Tuesday, January 26, 2010

Lightnin' Hopkins - Mojo Hand

I love Blues music. I only have a handful of Blues records, and I don't listen to them terribly often, but whenever I do, or whenever I'm at a bar or restaurant playing the blues, I feel a visceral change come over me. My friends call it my "blues face." There's no other form of music that hits me in quite the same way.

A few of my favorite artists (Townes Van Zandt and Deer Tick, to name two) list Sam "Lightnin' Hopkins" as among their biggest influences, but the boxed set Mojo Hand is my first exposure to his work. I knew of Lightnin' Hopkins as a guitar blues master, but I was unprepared for his range. He employs pre-rock 'n roll riffs ("Coffee Blues"), folks fingerpicking ("Shaggy Dad") and even a couple piano romps ("Los Angeles Boogie"). Vocals range from storytelling (Mr. Charlie Part I) to . Lyrical content spans from thinly-veiled euphemisms ("Play With Your Poodle") to gospel ("Needed Time"). Covers, originals, electric, acoustic, solo, with accompanyment - Po' Lightnin' can do it all. The best, though - the ones that give me the blues face - are the unaccompanied electric tracks where he alternates vocal lines with guitar riffs. "Automobile" is a fine example. These tracks make me feel like I'm in a smoky bar drinking whisky. It's no mistake that many of the images in the liner notes show Lightnin' with a cigarette or a flask - this is largely music from That Place.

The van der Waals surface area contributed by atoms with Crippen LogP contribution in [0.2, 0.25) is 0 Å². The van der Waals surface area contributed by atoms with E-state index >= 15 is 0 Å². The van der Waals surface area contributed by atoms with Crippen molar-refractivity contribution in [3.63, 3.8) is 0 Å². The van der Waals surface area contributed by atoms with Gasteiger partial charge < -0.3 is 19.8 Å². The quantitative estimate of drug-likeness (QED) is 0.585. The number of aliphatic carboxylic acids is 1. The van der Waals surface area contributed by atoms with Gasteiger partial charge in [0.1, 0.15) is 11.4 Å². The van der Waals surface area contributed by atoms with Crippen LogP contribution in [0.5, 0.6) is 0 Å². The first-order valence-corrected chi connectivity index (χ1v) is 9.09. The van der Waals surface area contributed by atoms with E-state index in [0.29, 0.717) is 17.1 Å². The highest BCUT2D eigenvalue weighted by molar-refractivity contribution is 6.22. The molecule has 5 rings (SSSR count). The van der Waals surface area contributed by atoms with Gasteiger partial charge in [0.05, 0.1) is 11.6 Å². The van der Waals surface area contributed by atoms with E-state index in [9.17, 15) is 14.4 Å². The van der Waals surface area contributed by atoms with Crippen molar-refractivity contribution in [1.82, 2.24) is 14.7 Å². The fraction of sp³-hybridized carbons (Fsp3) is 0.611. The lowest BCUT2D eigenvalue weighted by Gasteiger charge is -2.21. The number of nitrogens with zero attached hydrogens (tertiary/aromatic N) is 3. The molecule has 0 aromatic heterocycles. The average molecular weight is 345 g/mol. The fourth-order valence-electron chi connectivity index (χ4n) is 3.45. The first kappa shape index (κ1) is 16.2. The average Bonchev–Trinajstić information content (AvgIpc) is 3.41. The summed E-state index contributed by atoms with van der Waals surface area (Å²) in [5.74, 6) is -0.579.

This compilation is sadly out of print. You can find used copies on Amazon (below). I got my copy at local used record store Nuggets. There are many other collections of his work, but Mojo Hand's 41 tracks collect a great cross-section of work.

Buy it from Amazon:
Mojo Hand: The Anthology

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